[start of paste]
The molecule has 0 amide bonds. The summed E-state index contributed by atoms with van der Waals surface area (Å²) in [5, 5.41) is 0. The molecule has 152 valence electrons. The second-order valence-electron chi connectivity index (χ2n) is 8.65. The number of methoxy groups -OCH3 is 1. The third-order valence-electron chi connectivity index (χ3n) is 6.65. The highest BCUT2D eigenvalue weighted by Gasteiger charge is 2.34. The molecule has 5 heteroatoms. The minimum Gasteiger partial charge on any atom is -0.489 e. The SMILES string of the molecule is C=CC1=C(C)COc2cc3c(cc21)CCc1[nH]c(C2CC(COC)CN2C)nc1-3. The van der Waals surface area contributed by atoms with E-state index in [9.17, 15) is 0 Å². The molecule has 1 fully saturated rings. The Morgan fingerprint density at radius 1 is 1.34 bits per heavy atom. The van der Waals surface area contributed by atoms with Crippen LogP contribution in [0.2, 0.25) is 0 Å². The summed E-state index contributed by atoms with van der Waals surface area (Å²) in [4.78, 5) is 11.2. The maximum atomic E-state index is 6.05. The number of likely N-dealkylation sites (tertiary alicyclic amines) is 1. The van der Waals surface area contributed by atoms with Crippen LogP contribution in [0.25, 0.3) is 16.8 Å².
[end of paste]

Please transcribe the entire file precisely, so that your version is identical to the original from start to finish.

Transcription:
The molecule has 0 amide bonds. The summed E-state index contributed by atoms with van der Waals surface area (Å²) in [5, 5.41) is 0. The molecule has 152 valence electrons. The second-order valence-electron chi connectivity index (χ2n) is 8.65. The number of methoxy groups -OCH3 is 1. The third-order valence-electron chi connectivity index (χ3n) is 6.65. The highest BCUT2D eigenvalue weighted by Gasteiger charge is 2.34. The molecule has 5 heteroatoms. The minimum Gasteiger partial charge on any atom is -0.489 e. The SMILES string of the molecule is C=CC1=C(C)COc2cc3c(cc21)CCc1[nH]c(C2CC(COC)CN2C)nc1-3. The van der Waals surface area contributed by atoms with E-state index in [9.17, 15) is 0 Å². The molecule has 1 fully saturated rings. The Morgan fingerprint density at radius 1 is 1.34 bits per heavy atom. The van der Waals surface area contributed by atoms with Crippen LogP contribution in [0.2, 0.25) is 0 Å². The summed E-state index contributed by atoms with van der Waals surface area (Å²) in [4.78, 5) is 11.2. The maximum atomic E-state index is 6.05. The number of likely N-dealkylation sites (tertiary alicyclic amines) is 1. The van der Waals surface area contributed by atoms with Crippen LogP contribution in [0.25, 0.3) is 16.8 Å².